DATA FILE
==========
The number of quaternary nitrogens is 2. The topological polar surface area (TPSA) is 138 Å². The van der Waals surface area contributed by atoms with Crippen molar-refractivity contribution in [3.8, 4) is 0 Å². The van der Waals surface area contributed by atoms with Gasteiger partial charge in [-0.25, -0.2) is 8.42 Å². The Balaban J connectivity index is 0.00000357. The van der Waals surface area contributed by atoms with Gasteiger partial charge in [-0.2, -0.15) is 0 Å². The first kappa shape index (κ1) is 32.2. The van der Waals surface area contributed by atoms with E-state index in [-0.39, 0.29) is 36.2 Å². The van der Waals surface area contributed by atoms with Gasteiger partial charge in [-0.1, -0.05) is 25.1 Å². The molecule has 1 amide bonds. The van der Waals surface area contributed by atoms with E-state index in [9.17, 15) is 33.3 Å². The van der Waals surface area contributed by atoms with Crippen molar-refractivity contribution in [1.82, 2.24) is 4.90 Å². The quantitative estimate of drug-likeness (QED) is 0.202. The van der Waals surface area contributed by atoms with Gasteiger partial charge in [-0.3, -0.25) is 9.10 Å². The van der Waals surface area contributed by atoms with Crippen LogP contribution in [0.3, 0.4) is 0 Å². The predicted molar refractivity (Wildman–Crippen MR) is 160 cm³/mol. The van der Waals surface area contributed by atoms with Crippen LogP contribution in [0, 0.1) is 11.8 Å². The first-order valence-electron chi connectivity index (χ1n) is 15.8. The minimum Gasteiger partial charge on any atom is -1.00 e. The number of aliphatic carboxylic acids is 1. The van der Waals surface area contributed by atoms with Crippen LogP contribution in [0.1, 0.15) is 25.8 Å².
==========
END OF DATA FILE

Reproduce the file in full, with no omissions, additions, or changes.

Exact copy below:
The number of quaternary nitrogens is 2. The topological polar surface area (TPSA) is 138 Å². The van der Waals surface area contributed by atoms with Crippen molar-refractivity contribution in [3.8, 4) is 0 Å². The van der Waals surface area contributed by atoms with Gasteiger partial charge in [-0.25, -0.2) is 8.42 Å². The Balaban J connectivity index is 0.00000357. The van der Waals surface area contributed by atoms with Gasteiger partial charge in [-0.2, -0.15) is 0 Å². The first kappa shape index (κ1) is 32.2. The van der Waals surface area contributed by atoms with E-state index in [-0.39, 0.29) is 36.2 Å². The van der Waals surface area contributed by atoms with Gasteiger partial charge in [-0.1, -0.05) is 25.1 Å². The molecule has 1 amide bonds. The van der Waals surface area contributed by atoms with E-state index in [9.17, 15) is 33.3 Å². The van der Waals surface area contributed by atoms with Crippen molar-refractivity contribution in [1.82, 2.24) is 4.90 Å². The quantitative estimate of drug-likeness (QED) is 0.202. The van der Waals surface area contributed by atoms with Gasteiger partial charge in [-0.3, -0.25) is 9.10 Å². The van der Waals surface area contributed by atoms with Crippen LogP contribution in [0.3, 0.4) is 0 Å². The predicted molar refractivity (Wildman–Crippen MR) is 160 cm³/mol. The van der Waals surface area contributed by atoms with Crippen LogP contribution in [0, 0.1) is 11.8 Å². The first-order valence-electron chi connectivity index (χ1n) is 15.8. The minimum Gasteiger partial charge on any atom is -1.00 e. The number of aliphatic carboxylic acids is 1. The van der Waals surface area contributed by atoms with Crippen LogP contribution in [0.1, 0.15) is 25.8 Å².